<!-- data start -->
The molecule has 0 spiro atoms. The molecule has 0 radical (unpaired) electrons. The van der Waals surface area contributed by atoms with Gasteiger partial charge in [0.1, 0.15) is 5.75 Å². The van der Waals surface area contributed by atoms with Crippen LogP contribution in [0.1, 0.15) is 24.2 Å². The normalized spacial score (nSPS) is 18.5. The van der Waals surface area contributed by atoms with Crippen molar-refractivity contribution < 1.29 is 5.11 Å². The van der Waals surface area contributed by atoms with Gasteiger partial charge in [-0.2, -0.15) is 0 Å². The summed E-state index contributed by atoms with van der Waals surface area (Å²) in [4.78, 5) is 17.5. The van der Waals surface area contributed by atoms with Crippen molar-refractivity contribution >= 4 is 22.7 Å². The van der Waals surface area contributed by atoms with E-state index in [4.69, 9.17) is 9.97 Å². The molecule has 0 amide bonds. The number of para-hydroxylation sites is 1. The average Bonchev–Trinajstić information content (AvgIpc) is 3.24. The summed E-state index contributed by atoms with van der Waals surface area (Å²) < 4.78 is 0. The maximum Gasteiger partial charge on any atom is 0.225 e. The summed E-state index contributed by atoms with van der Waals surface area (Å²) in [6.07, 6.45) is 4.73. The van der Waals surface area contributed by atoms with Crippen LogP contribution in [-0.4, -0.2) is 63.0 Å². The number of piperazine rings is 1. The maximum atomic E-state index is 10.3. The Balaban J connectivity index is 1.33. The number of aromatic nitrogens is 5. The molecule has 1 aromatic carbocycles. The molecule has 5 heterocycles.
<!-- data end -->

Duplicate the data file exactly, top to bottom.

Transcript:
The molecule has 0 spiro atoms. The molecule has 0 radical (unpaired) electrons. The van der Waals surface area contributed by atoms with Gasteiger partial charge in [0.1, 0.15) is 5.75 Å². The van der Waals surface area contributed by atoms with Crippen LogP contribution in [0.1, 0.15) is 24.2 Å². The normalized spacial score (nSPS) is 18.5. The van der Waals surface area contributed by atoms with Crippen molar-refractivity contribution < 1.29 is 5.11 Å². The van der Waals surface area contributed by atoms with Gasteiger partial charge in [-0.2, -0.15) is 0 Å². The summed E-state index contributed by atoms with van der Waals surface area (Å²) in [4.78, 5) is 17.5. The van der Waals surface area contributed by atoms with Crippen molar-refractivity contribution >= 4 is 22.7 Å². The van der Waals surface area contributed by atoms with E-state index in [4.69, 9.17) is 9.97 Å². The molecule has 0 amide bonds. The number of para-hydroxylation sites is 1. The average Bonchev–Trinajstić information content (AvgIpc) is 3.24. The summed E-state index contributed by atoms with van der Waals surface area (Å²) < 4.78 is 0. The maximum Gasteiger partial charge on any atom is 0.225 e. The summed E-state index contributed by atoms with van der Waals surface area (Å²) in [6.07, 6.45) is 4.73. The van der Waals surface area contributed by atoms with Crippen LogP contribution in [-0.4, -0.2) is 63.0 Å². The number of piperazine rings is 1. The maximum atomic E-state index is 10.3. The Balaban J connectivity index is 1.33. The number of aromatic nitrogens is 5. The molecule has 1 aromatic carbocycles. The molecule has 5 heterocycles.